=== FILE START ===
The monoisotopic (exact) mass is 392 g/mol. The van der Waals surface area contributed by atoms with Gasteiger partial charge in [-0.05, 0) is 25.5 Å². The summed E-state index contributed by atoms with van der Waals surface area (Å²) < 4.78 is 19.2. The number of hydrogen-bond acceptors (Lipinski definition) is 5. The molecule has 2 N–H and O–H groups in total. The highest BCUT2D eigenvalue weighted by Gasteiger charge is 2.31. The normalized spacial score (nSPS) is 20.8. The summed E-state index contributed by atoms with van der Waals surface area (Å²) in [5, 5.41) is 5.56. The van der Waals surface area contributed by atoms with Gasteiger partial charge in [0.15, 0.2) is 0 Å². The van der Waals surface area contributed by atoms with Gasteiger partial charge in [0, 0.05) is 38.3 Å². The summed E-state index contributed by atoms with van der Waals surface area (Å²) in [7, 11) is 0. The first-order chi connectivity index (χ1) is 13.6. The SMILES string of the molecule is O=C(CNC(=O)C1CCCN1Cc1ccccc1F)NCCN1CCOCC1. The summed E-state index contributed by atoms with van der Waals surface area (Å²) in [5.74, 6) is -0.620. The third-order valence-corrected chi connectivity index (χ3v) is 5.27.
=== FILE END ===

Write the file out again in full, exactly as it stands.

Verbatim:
The monoisotopic (exact) mass is 392 g/mol. The van der Waals surface area contributed by atoms with Gasteiger partial charge in [-0.05, 0) is 25.5 Å². The summed E-state index contributed by atoms with van der Waals surface area (Å²) < 4.78 is 19.2. The number of hydrogen-bond acceptors (Lipinski definition) is 5. The molecule has 2 N–H and O–H groups in total. The highest BCUT2D eigenvalue weighted by Gasteiger charge is 2.31. The normalized spacial score (nSPS) is 20.8. The summed E-state index contributed by atoms with van der Waals surface area (Å²) in [5, 5.41) is 5.56. The van der Waals surface area contributed by atoms with Gasteiger partial charge in [0.15, 0.2) is 0 Å². The van der Waals surface area contributed by atoms with Gasteiger partial charge in [0, 0.05) is 38.3 Å². The summed E-state index contributed by atoms with van der Waals surface area (Å²) in [7, 11) is 0. The first-order chi connectivity index (χ1) is 13.6. The SMILES string of the molecule is O=C(CNC(=O)C1CCCN1Cc1ccccc1F)NCCN1CCOCC1. The summed E-state index contributed by atoms with van der Waals surface area (Å²) in [5.74, 6) is -0.620. The third-order valence-corrected chi connectivity index (χ3v) is 5.27.